Image of children sitting on the floor in a classroom, raising their arms.

Review: Lulu and the Flying Babies

Gareth B. Matthews

Lulu and the Flying Babies

Review of Lulu and the Flying Babies by Posy Simmonds (London: Penguin, 1991).  Originally published in Thinking: The Journal of Philosophy for Children 13(4): 1.

Lulu, her baby brother, Willy, and her parents are getting dressed warmly to go out into the winter cold. Lulu is impatient. As it turns out, Lulu is always impatient. She already has her red jacket and red-and-white cap on. “When are we going to the Park?” she shouts. Eventually everyone is ready for the outing.

On the way to the park Lulu’s parents stop to chat with friends, who want a chance to admire little Willy. Lulu tries to hurry her family along. “When are we going to the park?” she keeps asking.

By the time the little group finally arrives at the park, snow has started to fall. Lulu’s father announces that they can’t stay outside in the park but must go into the museum next door instead. Lulu protests: “Don’t want to see the dinosaur. Don’t want to see the pictures.” Protest or not, Lulu has to go inside.

Once inside the museum, Lulu sulks. Her parents decide to leave her sitting uncomfortably on a couch. She starts up a monologue of protest that seems to be directed at no one in particular. A little winged cherub in a picture over Lulu’s head hears Lulu’s protests and comes down out of the picture to reprimand her. “Don’t pick your nose,” the cherub scolds her.

Then a second little angel flies down from an artwork and offers to fly off with Lulu into another gallery of the museum, where they can enter the winter scene of a Flemish painting that hangs there and her new friends play together in the winter scene they have entered. When they have had enough of winter, they go into the summer seascape of a picture in another gallery, to splash in the sea. They enter yet another picture to growl at a tiger, another to ride a horse, and still another to fall off a cliff. When they finally enter a totally desolate landscape Lulu becomes scared and cries for her daddy.

It is the museum guard who manages to unite Lulu with her father and baby brother. Happily reunited with her family, Lulu recounts her wild adventures while the museum guard returns the flying angels to the works of art in which they belong.

Lewis Carroll made memorable for all of us the fantasy of crawling into the reverse space revealed by a mirror on the wall. Entering the winter scene of a Flemish landscape painter requires a little more imagination than making the imaginative step through the mirror, but perhaps not much-especially if one is as bored as Lulu was.

In Book X of the Republic, Plato has Socrates suggest that paintings and other works of art are something like mirrors, as if the artist’s primary aim were simply to imitate the appearance of things. From what is said there, it might seem that, say, the mirrors on the wall of a restaurant that seem to double the size of the space should count as significant art. The artist would be, primarily, a trickster. But that can’t be right.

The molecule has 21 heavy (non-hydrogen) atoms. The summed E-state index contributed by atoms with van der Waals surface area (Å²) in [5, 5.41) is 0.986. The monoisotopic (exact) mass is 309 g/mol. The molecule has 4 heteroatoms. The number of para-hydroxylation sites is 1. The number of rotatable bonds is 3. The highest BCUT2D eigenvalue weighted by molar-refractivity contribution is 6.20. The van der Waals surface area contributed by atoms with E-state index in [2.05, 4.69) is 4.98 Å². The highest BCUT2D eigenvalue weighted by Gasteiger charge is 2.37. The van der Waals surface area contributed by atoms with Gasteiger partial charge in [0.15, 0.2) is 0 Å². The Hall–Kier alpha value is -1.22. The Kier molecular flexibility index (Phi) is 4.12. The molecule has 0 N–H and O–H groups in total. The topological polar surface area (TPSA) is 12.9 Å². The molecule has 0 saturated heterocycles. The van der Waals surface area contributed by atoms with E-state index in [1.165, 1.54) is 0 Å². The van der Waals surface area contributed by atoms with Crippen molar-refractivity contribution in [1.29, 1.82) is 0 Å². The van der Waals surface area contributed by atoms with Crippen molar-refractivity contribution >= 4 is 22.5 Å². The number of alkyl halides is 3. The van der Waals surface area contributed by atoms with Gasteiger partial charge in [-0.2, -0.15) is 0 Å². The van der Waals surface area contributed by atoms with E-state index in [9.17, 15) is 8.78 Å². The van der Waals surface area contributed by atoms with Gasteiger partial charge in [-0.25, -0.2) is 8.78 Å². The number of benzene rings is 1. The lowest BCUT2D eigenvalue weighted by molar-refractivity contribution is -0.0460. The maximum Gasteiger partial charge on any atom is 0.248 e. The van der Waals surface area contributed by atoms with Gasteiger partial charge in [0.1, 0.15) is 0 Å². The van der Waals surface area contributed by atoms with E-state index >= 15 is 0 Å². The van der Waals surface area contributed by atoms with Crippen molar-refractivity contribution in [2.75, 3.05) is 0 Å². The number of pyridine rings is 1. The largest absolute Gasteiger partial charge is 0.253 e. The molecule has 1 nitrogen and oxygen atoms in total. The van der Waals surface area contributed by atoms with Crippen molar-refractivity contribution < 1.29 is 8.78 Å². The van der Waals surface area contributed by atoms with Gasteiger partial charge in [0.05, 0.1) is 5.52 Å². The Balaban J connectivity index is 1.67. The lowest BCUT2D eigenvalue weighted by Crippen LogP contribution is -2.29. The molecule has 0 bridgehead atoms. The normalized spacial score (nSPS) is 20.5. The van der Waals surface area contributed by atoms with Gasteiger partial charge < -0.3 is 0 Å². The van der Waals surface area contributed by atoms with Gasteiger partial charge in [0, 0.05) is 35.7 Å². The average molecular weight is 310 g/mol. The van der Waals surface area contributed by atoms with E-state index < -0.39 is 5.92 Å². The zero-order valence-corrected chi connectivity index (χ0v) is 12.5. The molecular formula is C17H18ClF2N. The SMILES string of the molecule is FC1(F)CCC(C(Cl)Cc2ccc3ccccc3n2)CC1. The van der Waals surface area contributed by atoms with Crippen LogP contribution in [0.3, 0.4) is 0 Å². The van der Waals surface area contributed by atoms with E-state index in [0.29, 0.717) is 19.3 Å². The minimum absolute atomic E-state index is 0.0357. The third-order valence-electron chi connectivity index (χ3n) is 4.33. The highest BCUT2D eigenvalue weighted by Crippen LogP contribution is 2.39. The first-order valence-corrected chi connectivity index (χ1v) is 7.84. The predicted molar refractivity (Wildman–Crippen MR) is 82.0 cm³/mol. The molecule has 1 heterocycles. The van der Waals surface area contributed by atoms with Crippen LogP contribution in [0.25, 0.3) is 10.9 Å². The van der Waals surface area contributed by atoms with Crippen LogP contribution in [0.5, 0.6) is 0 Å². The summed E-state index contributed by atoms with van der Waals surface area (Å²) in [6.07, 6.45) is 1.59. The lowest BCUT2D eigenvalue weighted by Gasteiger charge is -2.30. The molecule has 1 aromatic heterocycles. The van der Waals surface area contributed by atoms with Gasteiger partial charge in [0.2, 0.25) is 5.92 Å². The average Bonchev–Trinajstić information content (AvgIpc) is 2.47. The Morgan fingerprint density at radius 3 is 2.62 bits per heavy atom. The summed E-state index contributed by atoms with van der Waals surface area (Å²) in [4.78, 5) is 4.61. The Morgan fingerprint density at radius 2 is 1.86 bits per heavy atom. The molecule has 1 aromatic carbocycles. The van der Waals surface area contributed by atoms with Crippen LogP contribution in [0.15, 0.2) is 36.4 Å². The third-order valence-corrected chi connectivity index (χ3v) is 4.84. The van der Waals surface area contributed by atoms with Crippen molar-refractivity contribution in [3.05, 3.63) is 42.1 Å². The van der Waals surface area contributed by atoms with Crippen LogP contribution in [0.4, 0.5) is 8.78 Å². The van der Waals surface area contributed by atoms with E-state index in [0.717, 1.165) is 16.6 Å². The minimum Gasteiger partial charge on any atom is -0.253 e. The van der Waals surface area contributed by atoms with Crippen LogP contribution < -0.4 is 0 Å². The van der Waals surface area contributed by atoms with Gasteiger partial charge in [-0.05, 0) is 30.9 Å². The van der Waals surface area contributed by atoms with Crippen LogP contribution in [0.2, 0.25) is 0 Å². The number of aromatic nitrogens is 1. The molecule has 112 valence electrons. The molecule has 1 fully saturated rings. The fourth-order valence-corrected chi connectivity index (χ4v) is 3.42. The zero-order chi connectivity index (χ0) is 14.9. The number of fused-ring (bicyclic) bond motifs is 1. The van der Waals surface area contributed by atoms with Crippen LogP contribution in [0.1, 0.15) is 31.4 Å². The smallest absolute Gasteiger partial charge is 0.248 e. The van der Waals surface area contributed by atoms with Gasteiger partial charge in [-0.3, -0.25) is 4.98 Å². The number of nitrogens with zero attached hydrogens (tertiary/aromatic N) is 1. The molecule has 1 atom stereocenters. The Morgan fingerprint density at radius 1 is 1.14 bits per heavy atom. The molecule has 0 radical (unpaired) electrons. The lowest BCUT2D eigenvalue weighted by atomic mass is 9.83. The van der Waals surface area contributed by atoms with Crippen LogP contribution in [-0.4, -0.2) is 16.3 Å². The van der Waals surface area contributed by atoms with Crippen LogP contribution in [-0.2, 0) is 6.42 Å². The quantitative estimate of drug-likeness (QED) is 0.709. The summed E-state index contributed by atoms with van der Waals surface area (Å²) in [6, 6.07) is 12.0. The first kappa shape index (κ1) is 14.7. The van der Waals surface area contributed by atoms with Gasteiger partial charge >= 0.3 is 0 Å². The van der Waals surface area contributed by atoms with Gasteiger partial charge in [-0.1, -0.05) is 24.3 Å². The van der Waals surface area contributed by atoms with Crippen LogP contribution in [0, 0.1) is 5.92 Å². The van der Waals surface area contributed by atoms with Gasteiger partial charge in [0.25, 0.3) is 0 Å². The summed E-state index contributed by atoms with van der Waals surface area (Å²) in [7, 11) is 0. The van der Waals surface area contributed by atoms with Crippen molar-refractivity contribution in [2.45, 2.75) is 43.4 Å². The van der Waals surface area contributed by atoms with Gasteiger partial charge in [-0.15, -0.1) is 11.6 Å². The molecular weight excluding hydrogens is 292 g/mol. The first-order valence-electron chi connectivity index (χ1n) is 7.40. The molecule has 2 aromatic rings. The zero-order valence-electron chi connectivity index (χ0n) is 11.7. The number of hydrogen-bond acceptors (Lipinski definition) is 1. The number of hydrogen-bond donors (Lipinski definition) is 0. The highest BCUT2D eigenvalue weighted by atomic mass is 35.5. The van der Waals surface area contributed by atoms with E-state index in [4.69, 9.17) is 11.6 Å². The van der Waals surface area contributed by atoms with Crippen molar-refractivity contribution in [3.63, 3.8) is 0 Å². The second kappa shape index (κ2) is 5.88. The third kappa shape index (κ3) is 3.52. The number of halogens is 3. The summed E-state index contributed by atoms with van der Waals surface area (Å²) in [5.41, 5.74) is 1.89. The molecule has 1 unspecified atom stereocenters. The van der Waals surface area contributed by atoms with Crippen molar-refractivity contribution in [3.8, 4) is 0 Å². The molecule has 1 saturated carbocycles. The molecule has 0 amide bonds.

We don’t get the impression that Lulu was being fooled by the art she found in the museum. She seems to have entered those pictures willingly, imaginatively, much as one might enter the world depicted in a novel, or a movie.

What was her reward? What did she gain from the art in the museum? Art is sometimes said to offer us only substitute gratification, a Flemish painter’s wintery scene when the real winter outside is what we want, but it is forbidden to us.

There is certainly something to the idea of substitute gratification. But, of course, the pictures Lulu was able to enter imaginatively didn’t just replicate the world that was closed to her by the snowfall; they expanded it. Perhaps she had never seen a tiger before, or been able to ride a horse. Certainly she had never visited a 16th Century Flemish ice­ skating scene.

So art and literature expand one’s world. But it’s not just that either. The artist doesn’t just take us imaginatively to another place. The artist also gets us to see that other place in a certain way, per­haps in a way we wouldn’t see it without the artist’s help, even if we could travel there.

It is a theme of Tom Stoppard’s new play, The Invention of Love, that it was the poets that invented romantic love. People had sex before they heard or read romantic poetry. But they had no experience of romantic love until the poets gave them a way of thinking about their sexual relationships in that way.

Artists, poets, and writers do give us ways of escaping our world. Certainly Lulu was glad for the chance to escape hers. But they also give us ways to under­stand and appreciate our world, and to give meaning to it. Perhaps when Lulu left the museum she was guided by her own art experience to see, for the first time, a winter landscape before her-not exactly like the Flemish landscape she had visited in the museum, but then not totally different either. Posy Simmonds’s delightfully illustrated story doesn’t exactly tell us that this is what happened. But it may make us wonder.